Becoming sheSTRENGTH: Part 1
Foreword: I had a conversation with a Special Needs advocate last week about some frustrations I’m having with various elements of Blake’s day to day life. She said all of the things I am concerned with are valid, but unfortunately are part of a broken system we have in place for families and for children with Special Needs.
We got off the phone and she text me back and said, “your best asset to help your son and others like him, is to ADVOCATE. ADVOCATE. ADVOCATE.” She said use your gifts to bring more awareness to daily life as a parent and business owner of a child with special needs. So this is where I begin…
We adopted our son with Down Syndrome, 11 1/2 years ago. At that point in time, everything changed for us and our future decisions, family life, and for me–my business model.
It was at this point I began to adopt the concept of running a business out of a gym, at my house. And from that point on, I began to evolve the concept of sheSTRENGTH into what it is today. This business model was a choice, and one I had to make work, if I wanted to be a career woman and a mom of a child with special needs.
Our adoption is still a large part of our daily decisions, it is behind every choice we make as a family and as I make in my business. As we’ve transitioned into teenager-life with Blake, our decisions have become more evolved and as a result changes have been made. Blake has developed a common trait for people with Down Syndrome, called eloping. He has always had this trait, but it has become more pronounced in the past year or two. He will randomly run away, follow someone away from us, take off, and mindlessly disappear in seconds. This has involved us and the local Sheriff and police department on multiple occasions. This has become an issue for him in school and when he’s with other family members.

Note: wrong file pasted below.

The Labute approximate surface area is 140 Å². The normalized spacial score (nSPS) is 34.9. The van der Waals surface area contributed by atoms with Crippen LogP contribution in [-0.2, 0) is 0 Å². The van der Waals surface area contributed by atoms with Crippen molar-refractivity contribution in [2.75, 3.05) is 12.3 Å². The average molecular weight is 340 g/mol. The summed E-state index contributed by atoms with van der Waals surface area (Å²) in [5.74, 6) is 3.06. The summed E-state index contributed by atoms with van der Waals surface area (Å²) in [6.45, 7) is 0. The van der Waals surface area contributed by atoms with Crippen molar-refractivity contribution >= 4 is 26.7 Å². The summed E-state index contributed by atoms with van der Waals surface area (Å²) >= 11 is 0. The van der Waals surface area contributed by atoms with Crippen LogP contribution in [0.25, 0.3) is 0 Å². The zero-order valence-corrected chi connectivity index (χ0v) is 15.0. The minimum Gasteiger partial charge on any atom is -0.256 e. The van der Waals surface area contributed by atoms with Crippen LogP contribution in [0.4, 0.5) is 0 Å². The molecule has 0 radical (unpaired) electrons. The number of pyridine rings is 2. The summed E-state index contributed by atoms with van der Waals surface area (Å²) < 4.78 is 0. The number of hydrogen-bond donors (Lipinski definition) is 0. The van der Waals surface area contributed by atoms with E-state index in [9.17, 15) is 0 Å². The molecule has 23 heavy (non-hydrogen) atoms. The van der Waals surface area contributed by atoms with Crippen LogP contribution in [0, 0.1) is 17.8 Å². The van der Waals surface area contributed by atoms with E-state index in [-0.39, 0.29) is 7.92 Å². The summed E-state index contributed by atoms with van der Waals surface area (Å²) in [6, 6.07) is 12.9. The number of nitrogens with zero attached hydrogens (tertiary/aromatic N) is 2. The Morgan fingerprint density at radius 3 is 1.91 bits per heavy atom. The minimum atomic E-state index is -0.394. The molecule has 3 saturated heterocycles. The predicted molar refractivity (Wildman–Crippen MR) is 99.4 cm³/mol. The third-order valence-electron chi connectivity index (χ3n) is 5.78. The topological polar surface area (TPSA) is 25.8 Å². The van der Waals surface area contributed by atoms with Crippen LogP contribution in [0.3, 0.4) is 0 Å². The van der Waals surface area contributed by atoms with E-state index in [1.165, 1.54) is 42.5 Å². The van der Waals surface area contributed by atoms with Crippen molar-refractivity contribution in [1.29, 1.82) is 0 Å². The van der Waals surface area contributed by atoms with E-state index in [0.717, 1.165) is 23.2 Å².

This means public places are a HUGE stressor for our family, with him. It also means staying over night places is hard to do as he has been known to wander away in the night. And he is completely clueless to dangers so he doesn’t understand “it is bad” when we try to talk to him or educate him on the dangers of it–it is not received in a meaningful way.
- So this means one of us is always “on-call.” ALL the time. It means you worry when you send him to school or church hoping he isn’t lost or he wanders away unnoticed.
- It means you don’t sit down at ball tournaments, you always have one eye on the field/court and one on the area he is playing in at ALL times.
- It means you take him with you to the bathroom and every time —and you meet questioning eyes of other women and girls waiting in line wondering why he’s standing in a girls’ bathroom.
- It means you can’t let him run loose with his buddies without lecturing them not to let him leave their sight and to come get one of us immediately when done playing together.
- It means you dress him in bright clothing, and hope he doesn’t take them off.
- It means you are always holding your breath. Always scanning crowds, always searching.
- It means you always seem on edge and seem to have short patience, and never seem to “let loose.”
- It means you use air tags and tracking devices on him when he is playing outside your house, and you have to keep your phone near to constantly check his location status (while working)
- It means we stay home a lot more than we go out, it means we workout at home, work from home, too.
It is also taxing on his siblings as they don’t always understand why you can’t help coach more, why you can’t be at more practices, why you can’t stay overnight at hotels more, why they have to babysit him so much or why he can’t be left alone for even 10 minutes….
But these are the things, things we agreed to when we signed the papers to adopt him. And we never once have regretted that decision, BUT we also want people to understand and become more aware of the parts of our life that have forged the day to day life and business of sheSTRENGTH.